Leucadia is like no other place I've ever been. It has it's own rhythm, it's own method. It must be the confidence of the Pacific...Or maybe the embrace of the humidity, the warmth of the sun. For some, this chemistry exudes the dogged days of summer. And for some, intense production. For us, Leucadia fueled the prospects of an outlet. An outlet of autonomy, creativity and communication. An out let we would call "Boilermaker".
Leucadia is north of San Diego by thirty minutes. In the early 1990s, San Diego was a capitol helping rewrite the rules of underground music. As a band, we were on the fringe of an incredible breakthrough...Something very unexpected, never fitting into any local niche. We experimented with our own sounds, exploring without intent and without scene approval. We borrowed from a sea of influence, both musically and culturally. And within a few years, Boilermaker had released a handfull of singles, appeared on numerous compilations, featured in a few soundtracks and released three full length albums. We toured extensively, finding new inspiration in other's scenes...We felt alone in San Diego, but out in middle America, we found bands that were experimenting with the same sounds...An emotional, driving sound. Some would call it the foundations of modern "Emo", but to us it was what came naturally. It was an amazing time.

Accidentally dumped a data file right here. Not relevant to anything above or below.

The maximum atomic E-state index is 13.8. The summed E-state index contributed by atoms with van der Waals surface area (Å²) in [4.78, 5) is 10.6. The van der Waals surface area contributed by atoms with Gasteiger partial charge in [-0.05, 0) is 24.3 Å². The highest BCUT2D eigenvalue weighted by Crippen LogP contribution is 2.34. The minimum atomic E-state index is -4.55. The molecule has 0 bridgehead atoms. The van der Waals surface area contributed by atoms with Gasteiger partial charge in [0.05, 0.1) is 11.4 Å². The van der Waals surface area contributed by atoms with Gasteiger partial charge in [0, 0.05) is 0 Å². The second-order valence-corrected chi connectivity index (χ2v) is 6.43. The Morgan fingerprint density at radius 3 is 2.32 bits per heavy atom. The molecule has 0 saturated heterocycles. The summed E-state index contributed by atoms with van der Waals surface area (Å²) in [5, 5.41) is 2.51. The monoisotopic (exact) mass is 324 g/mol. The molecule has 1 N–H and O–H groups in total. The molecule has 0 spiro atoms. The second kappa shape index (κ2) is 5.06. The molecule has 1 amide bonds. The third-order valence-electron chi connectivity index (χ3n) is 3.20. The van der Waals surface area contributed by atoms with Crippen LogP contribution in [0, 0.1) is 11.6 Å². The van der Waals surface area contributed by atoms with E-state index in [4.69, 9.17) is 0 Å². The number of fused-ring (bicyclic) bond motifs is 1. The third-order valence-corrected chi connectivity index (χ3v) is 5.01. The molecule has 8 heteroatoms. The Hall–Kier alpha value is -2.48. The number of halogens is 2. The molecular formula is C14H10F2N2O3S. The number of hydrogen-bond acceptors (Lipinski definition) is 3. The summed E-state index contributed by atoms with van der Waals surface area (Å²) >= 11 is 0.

As the years went on, Boilermaker stood at a crossroad. Terrin Durfey battled cancer. Rich Sanderson finished school and started his own graphic design firm. And as for me, I married and moved to San Francisco. The years of hard work had burned us out. We were growing up and we were growing apart. Boilermaker played a limited amount of shows, gradually winding down, yet still remained as close as ever. Terrin moved to D.C. to play in the Farewell Bend. Rich began playing guitar with his love, Diana. And I started playing in the Electric Nazarene and the Lions of Judah. The years passed...
Amazingly, it was upon this hibernation, this hiatus, that inspiration reared it's muzzled head. In the latter part of 2000, Boilermaker gained total control of our, now obscure, full length albums. And with the motivation of Dave Brown (Holiday Matinee/Better Looking Records) we began discussing the prospects of re-releasing our work, and starting anew. No reunion, no hoopla, no bullshit...Just a simple rekindled desire. And it is after this long winter that Boilermaker reappears. Refreshed, revived and raring to go.
And it's this sense that makes me belive in music. That we, three friends, as close as family, can come together once again with the intent to create and further an exploration of the medium we love. To open a forum of expression, experimentation and communication, not to mention, have some good fun...And I have a warm feeling about that. A feeling like I'm back in Leucadia, soaking up that warm sun. Swimming in that Pacific and embracing that humid, salty air. Like I'm home once more. And if you knew Leucadia the way I know it, all of this would make perfect sense. Perfect sense.